Now we know that not all of these new users came directly from Windows: a measurable chunk of them probably already lived on the Mac platform and simply traded Safari for Firefox or vice versa. But (even if you use the most generous numbers I've seen for actual Mac usage - not just retail marketshare) you're left with no more than 10% of existing computer users are currently sitting in front of Macs. The fact that Safari (which can only steal users from a small percentage of the populus without them making a significant hardware investment) has a growth rate that is over 60% of that of Firefox (which can steal share from the entire market without the user having to spend any money at all) is extremely impressive.

M. David Peterson
2006-04-19 23:22:54
Hey MonkeyT,

I must say that the fact that you chose not to provide a link, but instead of using just your first name, chose a nickname instead... I like that :) It's show style.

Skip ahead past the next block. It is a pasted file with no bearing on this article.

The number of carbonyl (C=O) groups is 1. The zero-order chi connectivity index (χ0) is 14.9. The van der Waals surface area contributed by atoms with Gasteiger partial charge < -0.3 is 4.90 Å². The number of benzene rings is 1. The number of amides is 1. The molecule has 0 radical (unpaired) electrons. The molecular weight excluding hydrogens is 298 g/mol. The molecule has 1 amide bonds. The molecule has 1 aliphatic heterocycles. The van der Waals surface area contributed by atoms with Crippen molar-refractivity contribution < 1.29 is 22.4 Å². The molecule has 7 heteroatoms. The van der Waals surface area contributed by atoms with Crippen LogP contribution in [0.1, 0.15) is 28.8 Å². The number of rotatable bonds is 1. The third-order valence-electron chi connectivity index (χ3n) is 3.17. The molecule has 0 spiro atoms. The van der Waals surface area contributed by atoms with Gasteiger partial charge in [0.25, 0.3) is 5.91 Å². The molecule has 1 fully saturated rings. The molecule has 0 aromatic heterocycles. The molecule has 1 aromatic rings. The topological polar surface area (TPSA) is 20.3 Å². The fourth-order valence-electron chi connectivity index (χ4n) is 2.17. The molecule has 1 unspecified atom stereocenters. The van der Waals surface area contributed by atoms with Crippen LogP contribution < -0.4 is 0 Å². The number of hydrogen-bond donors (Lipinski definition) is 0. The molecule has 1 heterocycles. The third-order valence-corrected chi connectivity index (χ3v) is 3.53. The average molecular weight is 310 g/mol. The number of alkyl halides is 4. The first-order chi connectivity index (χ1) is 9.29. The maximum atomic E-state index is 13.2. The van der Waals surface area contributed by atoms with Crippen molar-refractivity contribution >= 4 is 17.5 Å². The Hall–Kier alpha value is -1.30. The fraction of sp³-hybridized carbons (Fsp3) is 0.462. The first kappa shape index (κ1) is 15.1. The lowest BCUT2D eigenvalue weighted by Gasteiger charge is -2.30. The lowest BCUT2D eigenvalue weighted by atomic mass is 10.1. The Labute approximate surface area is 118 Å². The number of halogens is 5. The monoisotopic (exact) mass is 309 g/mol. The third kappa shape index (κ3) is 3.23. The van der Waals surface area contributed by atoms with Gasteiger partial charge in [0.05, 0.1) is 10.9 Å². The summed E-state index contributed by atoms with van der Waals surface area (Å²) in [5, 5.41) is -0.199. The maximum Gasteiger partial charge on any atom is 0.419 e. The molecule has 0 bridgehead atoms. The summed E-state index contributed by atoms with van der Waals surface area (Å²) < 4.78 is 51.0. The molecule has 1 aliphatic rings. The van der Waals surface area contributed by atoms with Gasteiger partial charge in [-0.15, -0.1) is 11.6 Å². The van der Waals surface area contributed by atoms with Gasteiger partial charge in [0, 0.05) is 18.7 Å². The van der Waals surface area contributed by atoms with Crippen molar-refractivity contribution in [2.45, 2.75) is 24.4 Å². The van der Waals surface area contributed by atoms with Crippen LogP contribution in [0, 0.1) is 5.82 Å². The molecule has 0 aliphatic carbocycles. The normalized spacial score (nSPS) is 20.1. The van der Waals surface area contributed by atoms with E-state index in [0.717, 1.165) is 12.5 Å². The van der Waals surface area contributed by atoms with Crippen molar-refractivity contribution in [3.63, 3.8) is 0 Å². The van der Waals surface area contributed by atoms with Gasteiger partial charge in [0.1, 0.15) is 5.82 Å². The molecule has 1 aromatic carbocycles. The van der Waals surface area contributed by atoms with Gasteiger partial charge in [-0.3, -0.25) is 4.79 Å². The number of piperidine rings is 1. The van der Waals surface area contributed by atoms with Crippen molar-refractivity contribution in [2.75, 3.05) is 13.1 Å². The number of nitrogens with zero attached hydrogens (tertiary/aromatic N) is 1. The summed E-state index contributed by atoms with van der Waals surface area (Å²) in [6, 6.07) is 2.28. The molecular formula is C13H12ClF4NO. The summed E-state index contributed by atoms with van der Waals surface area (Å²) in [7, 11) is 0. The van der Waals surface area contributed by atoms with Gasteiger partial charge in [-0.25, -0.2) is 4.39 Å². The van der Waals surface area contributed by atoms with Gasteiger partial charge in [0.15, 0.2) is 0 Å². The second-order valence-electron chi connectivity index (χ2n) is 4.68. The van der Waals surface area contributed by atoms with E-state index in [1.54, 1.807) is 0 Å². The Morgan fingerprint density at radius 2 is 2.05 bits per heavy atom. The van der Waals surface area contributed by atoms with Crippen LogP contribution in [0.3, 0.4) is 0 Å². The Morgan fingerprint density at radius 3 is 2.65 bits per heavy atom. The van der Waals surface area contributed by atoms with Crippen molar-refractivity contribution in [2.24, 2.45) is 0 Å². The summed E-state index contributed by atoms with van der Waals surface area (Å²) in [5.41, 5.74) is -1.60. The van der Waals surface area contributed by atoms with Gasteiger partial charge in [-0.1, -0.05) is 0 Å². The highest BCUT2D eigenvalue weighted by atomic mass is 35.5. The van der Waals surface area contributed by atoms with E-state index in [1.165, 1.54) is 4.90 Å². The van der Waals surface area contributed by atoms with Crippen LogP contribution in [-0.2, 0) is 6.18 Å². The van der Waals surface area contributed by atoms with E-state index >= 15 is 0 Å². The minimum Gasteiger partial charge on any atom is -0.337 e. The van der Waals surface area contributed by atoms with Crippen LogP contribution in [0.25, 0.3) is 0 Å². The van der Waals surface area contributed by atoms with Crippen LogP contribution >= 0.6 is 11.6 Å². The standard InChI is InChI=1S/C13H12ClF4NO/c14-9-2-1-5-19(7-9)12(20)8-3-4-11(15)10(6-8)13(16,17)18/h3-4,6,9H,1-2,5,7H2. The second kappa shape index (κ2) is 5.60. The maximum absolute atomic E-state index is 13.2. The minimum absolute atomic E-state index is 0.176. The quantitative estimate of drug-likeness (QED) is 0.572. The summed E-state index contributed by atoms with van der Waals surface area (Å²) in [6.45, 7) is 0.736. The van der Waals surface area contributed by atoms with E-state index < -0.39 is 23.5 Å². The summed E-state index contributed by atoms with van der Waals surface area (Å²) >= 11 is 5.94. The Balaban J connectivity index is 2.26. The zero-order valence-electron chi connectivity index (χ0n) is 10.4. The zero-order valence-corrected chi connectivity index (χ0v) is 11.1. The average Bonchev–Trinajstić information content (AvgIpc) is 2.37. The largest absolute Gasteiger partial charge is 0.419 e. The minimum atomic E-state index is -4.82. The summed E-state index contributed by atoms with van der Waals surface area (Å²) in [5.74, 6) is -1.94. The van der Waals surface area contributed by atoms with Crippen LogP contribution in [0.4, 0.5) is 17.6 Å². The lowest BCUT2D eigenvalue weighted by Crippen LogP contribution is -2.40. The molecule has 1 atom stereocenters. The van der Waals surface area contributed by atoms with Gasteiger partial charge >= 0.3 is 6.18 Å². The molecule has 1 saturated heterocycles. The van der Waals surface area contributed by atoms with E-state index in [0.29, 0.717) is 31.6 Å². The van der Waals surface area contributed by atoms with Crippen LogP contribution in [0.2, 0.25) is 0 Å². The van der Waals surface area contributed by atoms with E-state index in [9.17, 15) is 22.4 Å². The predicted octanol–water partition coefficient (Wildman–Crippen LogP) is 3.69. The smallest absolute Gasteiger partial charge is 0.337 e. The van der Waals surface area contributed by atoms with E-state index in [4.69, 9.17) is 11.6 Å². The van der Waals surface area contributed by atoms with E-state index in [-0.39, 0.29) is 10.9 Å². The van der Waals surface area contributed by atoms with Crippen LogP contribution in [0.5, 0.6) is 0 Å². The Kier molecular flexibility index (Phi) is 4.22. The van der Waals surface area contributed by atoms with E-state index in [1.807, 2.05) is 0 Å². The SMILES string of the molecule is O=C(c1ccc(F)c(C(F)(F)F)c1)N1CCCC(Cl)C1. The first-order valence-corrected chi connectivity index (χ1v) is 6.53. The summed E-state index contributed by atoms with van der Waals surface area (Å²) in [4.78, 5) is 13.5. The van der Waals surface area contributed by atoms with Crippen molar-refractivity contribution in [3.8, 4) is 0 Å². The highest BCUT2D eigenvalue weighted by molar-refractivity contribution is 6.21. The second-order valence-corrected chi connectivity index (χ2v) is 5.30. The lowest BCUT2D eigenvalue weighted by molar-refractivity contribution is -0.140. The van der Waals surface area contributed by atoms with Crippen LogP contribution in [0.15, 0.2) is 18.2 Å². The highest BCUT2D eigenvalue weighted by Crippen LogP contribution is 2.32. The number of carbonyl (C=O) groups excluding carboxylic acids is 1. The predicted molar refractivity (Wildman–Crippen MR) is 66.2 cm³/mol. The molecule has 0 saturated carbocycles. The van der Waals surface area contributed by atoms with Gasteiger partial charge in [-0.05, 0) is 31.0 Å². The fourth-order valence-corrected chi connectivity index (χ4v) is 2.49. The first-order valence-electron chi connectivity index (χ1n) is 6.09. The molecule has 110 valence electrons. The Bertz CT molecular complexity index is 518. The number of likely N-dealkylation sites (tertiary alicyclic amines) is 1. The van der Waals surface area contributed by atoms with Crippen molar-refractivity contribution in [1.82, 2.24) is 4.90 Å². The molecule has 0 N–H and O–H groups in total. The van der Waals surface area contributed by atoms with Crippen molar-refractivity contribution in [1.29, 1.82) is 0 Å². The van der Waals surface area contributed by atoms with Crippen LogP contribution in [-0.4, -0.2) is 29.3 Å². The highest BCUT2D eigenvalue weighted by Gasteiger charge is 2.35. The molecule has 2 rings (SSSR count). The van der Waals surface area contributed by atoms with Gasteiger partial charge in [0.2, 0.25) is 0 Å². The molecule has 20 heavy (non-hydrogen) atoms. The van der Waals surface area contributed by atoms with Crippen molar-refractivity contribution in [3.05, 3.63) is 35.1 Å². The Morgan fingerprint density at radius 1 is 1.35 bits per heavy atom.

I like people with style... Style and class tend to go hand in hand... all good things :)

Adding to this, you also have some really good points. I need to think about them some more to internalize things a bit, but I doubt much this extended internalization will require any extended vocalization < - I'm not quite sure if that's the word I'm looking for here (or if technically speaking its even a word :) ... but its late... thus the need to internalize your comments at a time my brain is more capable of such endeavors.

None-the-less, I am aware enough to know that you have brought out some points I hadn't even considered. Thanks! I appreciate your willingness to spread some knowledge my direction. :)